Project Description

My final will be a small art piece with an 8 character LCD. The LCD I will be using is this one by Newhaven Display International. It follows the HD44780 protocol, which is standard for controlling LCDs, but uses only 14 pins instead of 16, because it is not backlit and hence does not need a power and ground pin for the backlight. I will be using the 4-bit version of the HD44780 protocol, meaning 4 pins will be used to send data. In addition to these four pins, my microcontroller will need to control the "register select" and "enable" pins on the LCD, for a total of six pins of digital output. Therefore, I will need the ATTiny84, with its 13 GPIO pins, instead of the 85.

I have already breadboarded the project using an ATMega328PU (see video below). From this process I learned a few things specific to the LCD that I am using. First, that it is necessary to ground the unused data pins. Although this is a good practice in general, I did not have trouble with other LCDs when leaving the unused pins floating.

Second, I discovered by experimentation the correct settings for the V0 pin, which controls the contrast on the display. On most LCDs, this pin allows one to adjust contrast by varying the voltage supplied to it. The datasheet for my LCD claims the same, and recommends supplying 0 volts. Using a breadboard, I found the proper contrast setting by adjusting a potentiometer connect to the V0 pin. Then, I measured the voltage across the potentiometer using a multimeter, and attempted to replicate this voltage by means of a voltage divider using two fixed resistors. However, with the voltage divider the characters were always invisible. If I connected the pin to ground as recommended on the datasheet, the characters were visible, but not as sharp as they could be. Finally, on a whim, I tried matching the resistance of the potentiometer instead of the voltage. This worked - the pin seems to respond not to voltage, but to the resistance between it and ground, with the ideal contrast being set at around ~1800 Ohms.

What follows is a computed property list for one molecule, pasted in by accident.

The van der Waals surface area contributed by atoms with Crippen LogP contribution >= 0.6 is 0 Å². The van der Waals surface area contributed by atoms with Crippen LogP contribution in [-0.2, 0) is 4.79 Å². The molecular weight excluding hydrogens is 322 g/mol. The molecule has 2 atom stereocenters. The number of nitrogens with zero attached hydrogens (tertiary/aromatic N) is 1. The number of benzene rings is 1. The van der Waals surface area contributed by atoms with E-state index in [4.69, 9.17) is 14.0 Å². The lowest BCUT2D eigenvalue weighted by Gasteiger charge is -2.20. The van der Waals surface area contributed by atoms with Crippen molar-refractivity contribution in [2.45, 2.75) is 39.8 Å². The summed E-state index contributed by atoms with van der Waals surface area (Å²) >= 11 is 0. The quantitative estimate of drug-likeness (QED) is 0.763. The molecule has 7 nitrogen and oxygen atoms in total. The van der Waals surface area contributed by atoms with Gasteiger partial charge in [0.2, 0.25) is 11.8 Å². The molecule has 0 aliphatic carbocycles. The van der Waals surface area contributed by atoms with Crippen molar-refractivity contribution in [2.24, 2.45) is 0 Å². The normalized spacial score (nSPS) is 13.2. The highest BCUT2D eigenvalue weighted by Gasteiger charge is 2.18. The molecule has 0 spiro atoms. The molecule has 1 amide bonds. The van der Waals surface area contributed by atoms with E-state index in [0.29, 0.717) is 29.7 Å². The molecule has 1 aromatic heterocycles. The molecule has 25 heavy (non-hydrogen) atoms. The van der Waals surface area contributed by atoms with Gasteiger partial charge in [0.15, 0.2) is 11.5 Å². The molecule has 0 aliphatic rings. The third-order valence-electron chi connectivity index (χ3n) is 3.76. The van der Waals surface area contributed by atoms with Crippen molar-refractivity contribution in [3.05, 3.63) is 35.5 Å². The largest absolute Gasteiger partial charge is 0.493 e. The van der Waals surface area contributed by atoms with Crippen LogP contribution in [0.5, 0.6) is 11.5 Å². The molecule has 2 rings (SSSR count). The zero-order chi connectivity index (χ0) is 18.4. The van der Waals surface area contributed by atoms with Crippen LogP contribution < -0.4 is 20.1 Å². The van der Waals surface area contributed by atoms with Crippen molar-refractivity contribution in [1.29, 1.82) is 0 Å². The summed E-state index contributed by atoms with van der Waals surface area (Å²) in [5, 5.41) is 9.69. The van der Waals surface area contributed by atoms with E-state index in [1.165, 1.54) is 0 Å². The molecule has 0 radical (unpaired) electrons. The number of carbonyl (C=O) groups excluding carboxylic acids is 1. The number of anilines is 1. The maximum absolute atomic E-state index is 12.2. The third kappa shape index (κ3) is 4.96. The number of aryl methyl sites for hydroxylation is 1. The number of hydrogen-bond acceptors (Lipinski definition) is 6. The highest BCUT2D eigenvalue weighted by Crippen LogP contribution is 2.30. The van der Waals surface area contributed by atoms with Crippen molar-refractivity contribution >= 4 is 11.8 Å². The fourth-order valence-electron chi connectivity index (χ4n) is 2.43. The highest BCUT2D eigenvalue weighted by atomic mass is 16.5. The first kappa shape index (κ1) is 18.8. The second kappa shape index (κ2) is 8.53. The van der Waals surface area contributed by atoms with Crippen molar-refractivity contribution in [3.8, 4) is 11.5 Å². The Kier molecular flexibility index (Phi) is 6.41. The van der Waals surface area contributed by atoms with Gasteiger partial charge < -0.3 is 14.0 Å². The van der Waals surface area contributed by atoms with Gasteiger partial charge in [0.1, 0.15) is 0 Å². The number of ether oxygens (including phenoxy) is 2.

Pin connections on the LCD.

Bill of Materials

  • LCD Display: Newhaven Display NHD-0108BZ-FSY-YBW-33V3, already purchased, will buy one additional for backup.
  • ATTiny84 Microcontroller
  • Resistors
    • For the V0 pin, based on what we have in the hard lab: 1kOhm + 2x 470Ohm
    • 1x 10 kOhm for the Reset pin on the ATTiny84.
  • Capacitors
    • 100uF for the main power.
    • 0.1uF near the power pin on the ATTiny84.
  • Li-Po Battery Connector for power, as this is meant to be a standalone, battery-powered device.
  • Li-Po Battery x2, one to charge while the other is in use.
  • 1x One-Sided PCB Blank
  • 3.3V Voltage Regulator

Of these, I will need to purchase the spare LCD, the batteries, and the ATTiny84.